Volvo VIDA/DiCE and Xenon lights auto adjustment

This is my experience of auto adjustment of Xenon lights.


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If a light motor fails, is there a default position the light fall to, to ensure that oncoming traffic are not dazzled?? ( mine, despite several SUM calibrations keep returning to a very low setting on one light)

If a 12v supply is run across the + and – terminal, would the motor be expected to run? – there are three terminals

Is this a way to test if a motor has failed?



Control modules have been read by DIce/VIda and are apart from a low emergency phone battery fault free. When doing a SUM calibration, DIce/Vida  does not like the voltage from the LH ride height sensor – saying its too high.(@3.94v) I have read on a forum that the l/h sensor feeds the range adjustment setup and the r/h sensor feed the 4C shocks – but i’m unsure if that is 100% true

Historically, I lifted the left side of the car until the reading was <3.5v and calibrated which Vida/Dice is happy about. However soon after recalibration the o/s light reverted to a low setting. Now the light does not appear to move due to suspension movement, hence my original question about how to tell if a motor had gone bad.

I have discovered that there is a position sensor fitted to the reflector, which explains perhaps  why the light drops back to a low setting shortly after manually lifting them. I have now ordered a L/H position sensor and will fit that before deciding whether to buy a new motor.


I have now finally got this sorted out.

New rear sensor did not sort it, so bought new motor for headlamp.

Good dip beam lighting now restored.

I leaned however our “R” for Xenons motors are much more expensive to buy than the normal halogen motors fitted to the rest of the V70 range, and harder ro get 2nd hand.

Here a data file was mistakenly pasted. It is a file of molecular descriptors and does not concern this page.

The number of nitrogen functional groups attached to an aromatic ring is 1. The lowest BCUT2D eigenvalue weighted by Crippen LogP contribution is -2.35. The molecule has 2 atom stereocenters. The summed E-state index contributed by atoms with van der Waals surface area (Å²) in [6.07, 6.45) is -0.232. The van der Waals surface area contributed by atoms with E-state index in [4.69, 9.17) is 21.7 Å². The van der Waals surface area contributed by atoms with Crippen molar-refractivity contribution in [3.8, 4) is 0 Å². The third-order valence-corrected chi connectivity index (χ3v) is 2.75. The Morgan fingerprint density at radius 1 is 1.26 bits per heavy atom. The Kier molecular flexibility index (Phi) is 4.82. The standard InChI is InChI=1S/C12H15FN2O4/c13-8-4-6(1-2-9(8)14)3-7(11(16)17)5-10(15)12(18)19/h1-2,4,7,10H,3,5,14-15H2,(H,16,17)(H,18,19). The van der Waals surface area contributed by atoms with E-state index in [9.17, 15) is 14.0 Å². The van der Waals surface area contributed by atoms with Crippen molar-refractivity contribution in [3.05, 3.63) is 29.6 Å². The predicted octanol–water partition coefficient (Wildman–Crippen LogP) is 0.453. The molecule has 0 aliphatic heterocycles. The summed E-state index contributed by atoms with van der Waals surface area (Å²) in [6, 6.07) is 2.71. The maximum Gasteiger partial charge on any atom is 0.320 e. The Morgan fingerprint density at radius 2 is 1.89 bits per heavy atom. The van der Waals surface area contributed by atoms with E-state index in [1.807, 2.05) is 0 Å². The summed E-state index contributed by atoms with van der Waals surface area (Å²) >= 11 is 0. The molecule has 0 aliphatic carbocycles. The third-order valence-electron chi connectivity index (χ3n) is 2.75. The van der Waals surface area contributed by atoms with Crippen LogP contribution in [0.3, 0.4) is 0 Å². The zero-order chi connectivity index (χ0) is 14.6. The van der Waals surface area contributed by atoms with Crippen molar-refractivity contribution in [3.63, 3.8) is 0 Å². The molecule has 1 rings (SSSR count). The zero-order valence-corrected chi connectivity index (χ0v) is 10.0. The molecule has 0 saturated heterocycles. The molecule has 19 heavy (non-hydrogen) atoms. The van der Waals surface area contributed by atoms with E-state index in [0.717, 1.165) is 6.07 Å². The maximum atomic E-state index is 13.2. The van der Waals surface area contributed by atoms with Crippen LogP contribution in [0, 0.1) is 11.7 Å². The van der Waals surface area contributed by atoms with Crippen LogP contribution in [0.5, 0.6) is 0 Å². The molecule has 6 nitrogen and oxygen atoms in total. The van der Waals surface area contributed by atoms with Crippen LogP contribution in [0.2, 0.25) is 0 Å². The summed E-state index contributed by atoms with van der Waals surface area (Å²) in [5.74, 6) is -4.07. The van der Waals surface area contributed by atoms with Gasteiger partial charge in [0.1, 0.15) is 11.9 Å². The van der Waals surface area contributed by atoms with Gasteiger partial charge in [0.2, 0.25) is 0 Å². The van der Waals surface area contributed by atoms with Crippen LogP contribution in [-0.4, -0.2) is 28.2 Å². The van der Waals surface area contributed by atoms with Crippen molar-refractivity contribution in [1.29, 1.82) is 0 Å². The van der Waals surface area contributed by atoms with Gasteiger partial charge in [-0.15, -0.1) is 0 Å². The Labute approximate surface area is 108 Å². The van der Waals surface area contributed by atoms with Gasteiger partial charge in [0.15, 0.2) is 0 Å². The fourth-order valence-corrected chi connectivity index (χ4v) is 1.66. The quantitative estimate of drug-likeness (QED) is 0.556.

The only difference myself and another forum member in the Uk could find was the “post” which fits into the reflector housing is bigger in the Xenons than the halogens.

The small post pulls through the reflector unit

Stripping the motors down to swap the “post” over is relatively simple compared to some jobs I have done on my “R”.

On my “faulty motor” when I stripped the unit I found to motor had seized but after using my finger to rotate the motor a little and a std 9v radio battery to run it for

several minutes in each direction, I now appear to have a viable spare motor 🙂

The last


This is the only picture I took – after I disassembled it. Its all straight forward. Once the unit has the back removed the PCB is removed by remelting the two plastic legs which run up through the PCB. It then lifts up being careful to firstly unclip the pin from the PCB leg. The worm drive is located on two recesses at each end, just gently lever the motor end out first.

All that remains is to get the reflector unit out, which is removed by rotating the large white geared wheel, which releases the unit. The central pin which locates in the actual reflector and is adjusted by the 6mm white dome nut on the motor top can then be removed. .

There is no reason to do this as the reflector unit can be transferred as is to a new light motor.


The small electric motor is a snap in snap out. I levered mine out on the shaft.

Initially took me 30 minutes to disassemble as I was being careful not to damage / break anything – next one will be 3 mins max.